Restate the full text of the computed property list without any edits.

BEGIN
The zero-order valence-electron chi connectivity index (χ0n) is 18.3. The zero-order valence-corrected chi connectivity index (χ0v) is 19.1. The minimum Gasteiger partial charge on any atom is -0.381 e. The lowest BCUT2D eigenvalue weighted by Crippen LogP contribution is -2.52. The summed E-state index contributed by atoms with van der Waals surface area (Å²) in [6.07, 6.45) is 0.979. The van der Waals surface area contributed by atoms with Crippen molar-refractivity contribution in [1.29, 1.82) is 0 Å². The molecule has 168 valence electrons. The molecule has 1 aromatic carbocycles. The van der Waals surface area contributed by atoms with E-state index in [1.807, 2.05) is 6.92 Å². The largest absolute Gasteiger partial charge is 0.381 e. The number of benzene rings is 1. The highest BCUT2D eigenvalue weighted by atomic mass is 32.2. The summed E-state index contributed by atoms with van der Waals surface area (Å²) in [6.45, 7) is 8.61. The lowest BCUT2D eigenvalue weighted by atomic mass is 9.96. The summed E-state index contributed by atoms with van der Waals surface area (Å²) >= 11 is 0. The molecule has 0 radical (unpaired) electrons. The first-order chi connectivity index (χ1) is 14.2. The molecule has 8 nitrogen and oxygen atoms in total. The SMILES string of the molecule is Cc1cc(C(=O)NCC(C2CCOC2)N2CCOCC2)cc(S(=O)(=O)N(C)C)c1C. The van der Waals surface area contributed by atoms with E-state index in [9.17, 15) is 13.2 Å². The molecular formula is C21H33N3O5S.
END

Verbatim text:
The zero-order valence-electron chi connectivity index (χ0n) is 18.3. The zero-order valence-corrected chi connectivity index (χ0v) is 19.1. The minimum Gasteiger partial charge on any atom is -0.381 e. The lowest BCUT2D eigenvalue weighted by Crippen LogP contribution is -2.52. The summed E-state index contributed by atoms with van der Waals surface area (Å²) in [6.07, 6.45) is 0.979. The van der Waals surface area contributed by atoms with Crippen molar-refractivity contribution in [1.29, 1.82) is 0 Å². The molecule has 168 valence electrons. The molecule has 1 aromatic carbocycles. The van der Waals surface area contributed by atoms with E-state index in [1.807, 2.05) is 6.92 Å². The largest absolute Gasteiger partial charge is 0.381 e. The number of benzene rings is 1. The highest BCUT2D eigenvalue weighted by atomic mass is 32.2. The summed E-state index contributed by atoms with van der Waals surface area (Å²) in [6.45, 7) is 8.61. The lowest BCUT2D eigenvalue weighted by atomic mass is 9.96. The summed E-state index contributed by atoms with van der Waals surface area (Å²) >= 11 is 0. The molecule has 0 radical (unpaired) electrons. The first-order chi connectivity index (χ1) is 14.2. The molecule has 8 nitrogen and oxygen atoms in total. The SMILES string of the molecule is Cc1cc(C(=O)NCC(C2CCOC2)N2CCOCC2)cc(S(=O)(=O)N(C)C)c1C. The van der Waals surface area contributed by atoms with E-state index in [9.17, 15) is 13.2 Å². The molecular formula is C21H33N3O5S.